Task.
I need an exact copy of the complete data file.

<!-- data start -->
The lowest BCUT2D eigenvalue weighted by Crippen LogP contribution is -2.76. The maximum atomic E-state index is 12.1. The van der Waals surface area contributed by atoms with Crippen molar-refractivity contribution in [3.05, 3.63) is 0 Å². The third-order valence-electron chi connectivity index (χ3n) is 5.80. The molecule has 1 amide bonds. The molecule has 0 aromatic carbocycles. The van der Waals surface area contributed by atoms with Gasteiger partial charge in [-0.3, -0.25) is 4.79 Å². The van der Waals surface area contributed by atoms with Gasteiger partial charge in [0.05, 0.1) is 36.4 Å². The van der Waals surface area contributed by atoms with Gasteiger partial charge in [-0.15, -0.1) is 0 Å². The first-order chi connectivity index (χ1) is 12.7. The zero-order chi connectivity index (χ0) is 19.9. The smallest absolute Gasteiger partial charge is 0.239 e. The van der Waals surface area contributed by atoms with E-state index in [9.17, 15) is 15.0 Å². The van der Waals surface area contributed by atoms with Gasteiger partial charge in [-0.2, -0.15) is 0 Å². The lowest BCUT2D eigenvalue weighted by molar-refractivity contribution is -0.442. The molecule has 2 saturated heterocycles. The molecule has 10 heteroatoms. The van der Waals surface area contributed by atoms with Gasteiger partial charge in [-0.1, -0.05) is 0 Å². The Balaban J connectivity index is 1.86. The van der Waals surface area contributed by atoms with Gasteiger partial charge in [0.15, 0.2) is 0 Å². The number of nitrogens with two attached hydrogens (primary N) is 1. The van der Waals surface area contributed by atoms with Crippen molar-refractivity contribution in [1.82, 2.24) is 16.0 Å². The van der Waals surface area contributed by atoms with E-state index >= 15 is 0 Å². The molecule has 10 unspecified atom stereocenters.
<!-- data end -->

The lowest BCUT2D eigenvalue weighted by Crippen LogP contribution is -2.76. The maximum atomic E-state index is 12.1. The van der Waals surface area contributed by atoms with Crippen molar-refractivity contribution in [3.05, 3.63) is 0 Å². The third-order valence-electron chi connectivity index (χ3n) is 5.80. The molecule has 1 amide bonds. The molecule has 0 aromatic carbocycles. The van der Waals surface area contributed by atoms with Gasteiger partial charge in [-0.3, -0.25) is 4.79 Å². The van der Waals surface area contributed by atoms with Gasteiger partial charge in [0.05, 0.1) is 36.4 Å². The van der Waals surface area contributed by atoms with Gasteiger partial charge in [-0.15, -0.1) is 0 Å². The first-order chi connectivity index (χ1) is 12.7. The zero-order chi connectivity index (χ0) is 19.9. The smallest absolute Gasteiger partial charge is 0.239 e. The van der Waals surface area contributed by atoms with E-state index in [9.17, 15) is 15.0 Å². The van der Waals surface area contributed by atoms with Gasteiger partial charge in [-0.2, -0.15) is 0 Å². The lowest BCUT2D eigenvalue weighted by molar-refractivity contribution is -0.442. The molecule has 2 saturated heterocycles. The molecule has 10 heteroatoms. The van der Waals surface area contributed by atoms with Gasteiger partial charge in [-0.1, -0.05) is 0 Å². The Balaban J connectivity index is 1.86. The van der Waals surface area contributed by atoms with Gasteiger partial charge in [0.15, 0.2) is 0 Å². The number of nitrogens with two attached hydrogens (primary N) is 1. The van der Waals surface area contributed by atoms with Crippen molar-refractivity contribution in [1.82, 2.24) is 16.0 Å². The van der Waals surface area contributed by atoms with E-state index >= 15 is 0 Å². The molecule has 10 unspecified atom stereocenters.